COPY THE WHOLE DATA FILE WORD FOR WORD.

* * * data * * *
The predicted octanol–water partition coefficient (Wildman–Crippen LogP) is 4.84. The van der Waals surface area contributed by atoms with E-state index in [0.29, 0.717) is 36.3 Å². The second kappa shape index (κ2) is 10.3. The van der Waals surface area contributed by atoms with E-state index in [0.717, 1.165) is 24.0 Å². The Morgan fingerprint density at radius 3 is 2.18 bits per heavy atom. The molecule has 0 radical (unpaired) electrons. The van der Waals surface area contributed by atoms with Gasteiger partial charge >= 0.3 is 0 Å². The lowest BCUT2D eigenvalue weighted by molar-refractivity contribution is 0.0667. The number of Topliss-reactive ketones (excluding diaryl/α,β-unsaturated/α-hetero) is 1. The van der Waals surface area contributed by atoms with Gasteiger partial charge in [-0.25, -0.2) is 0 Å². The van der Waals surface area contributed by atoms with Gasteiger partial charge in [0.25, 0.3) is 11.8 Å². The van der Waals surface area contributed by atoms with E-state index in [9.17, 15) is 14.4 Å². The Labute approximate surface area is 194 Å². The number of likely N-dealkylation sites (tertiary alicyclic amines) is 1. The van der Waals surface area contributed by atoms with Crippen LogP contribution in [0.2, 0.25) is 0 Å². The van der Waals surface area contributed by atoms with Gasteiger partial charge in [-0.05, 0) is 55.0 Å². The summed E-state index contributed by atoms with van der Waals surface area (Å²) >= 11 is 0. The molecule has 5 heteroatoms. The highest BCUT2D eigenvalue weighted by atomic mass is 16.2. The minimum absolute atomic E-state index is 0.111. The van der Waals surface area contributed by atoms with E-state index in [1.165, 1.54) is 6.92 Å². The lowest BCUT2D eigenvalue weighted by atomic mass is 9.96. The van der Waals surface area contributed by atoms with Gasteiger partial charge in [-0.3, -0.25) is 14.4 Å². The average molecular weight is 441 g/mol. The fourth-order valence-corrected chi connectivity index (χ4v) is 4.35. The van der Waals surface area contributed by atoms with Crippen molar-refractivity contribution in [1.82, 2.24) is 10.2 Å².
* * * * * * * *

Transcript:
The predicted octanol–water partition coefficient (Wildman–Crippen LogP) is 4.84. The van der Waals surface area contributed by atoms with E-state index in [0.29, 0.717) is 36.3 Å². The second kappa shape index (κ2) is 10.3. The van der Waals surface area contributed by atoms with E-state index in [0.717, 1.165) is 24.0 Å². The Morgan fingerprint density at radius 3 is 2.18 bits per heavy atom. The molecule has 0 radical (unpaired) electrons. The van der Waals surface area contributed by atoms with Gasteiger partial charge >= 0.3 is 0 Å². The lowest BCUT2D eigenvalue weighted by molar-refractivity contribution is 0.0667. The number of Topliss-reactive ketones (excluding diaryl/α,β-unsaturated/α-hetero) is 1. The van der Waals surface area contributed by atoms with Gasteiger partial charge in [-0.25, -0.2) is 0 Å². The van der Waals surface area contributed by atoms with Gasteiger partial charge in [0.25, 0.3) is 11.8 Å². The van der Waals surface area contributed by atoms with E-state index in [9.17, 15) is 14.4 Å². The Labute approximate surface area is 194 Å². The number of likely N-dealkylation sites (tertiary alicyclic amines) is 1. The van der Waals surface area contributed by atoms with Crippen LogP contribution in [0.2, 0.25) is 0 Å². The van der Waals surface area contributed by atoms with Gasteiger partial charge in [-0.05, 0) is 55.0 Å². The summed E-state index contributed by atoms with van der Waals surface area (Å²) >= 11 is 0. The molecule has 5 heteroatoms. The highest BCUT2D eigenvalue weighted by atomic mass is 16.2. The minimum absolute atomic E-state index is 0.111. The van der Waals surface area contributed by atoms with E-state index in [1.165, 1.54) is 6.92 Å². The lowest BCUT2D eigenvalue weighted by atomic mass is 9.96. The van der Waals surface area contributed by atoms with Gasteiger partial charge in [-0.3, -0.25) is 14.4 Å². The average molecular weight is 441 g/mol. The fourth-order valence-corrected chi connectivity index (χ4v) is 4.35. The van der Waals surface area contributed by atoms with Crippen molar-refractivity contribution in [1.82, 2.24) is 10.2 Å².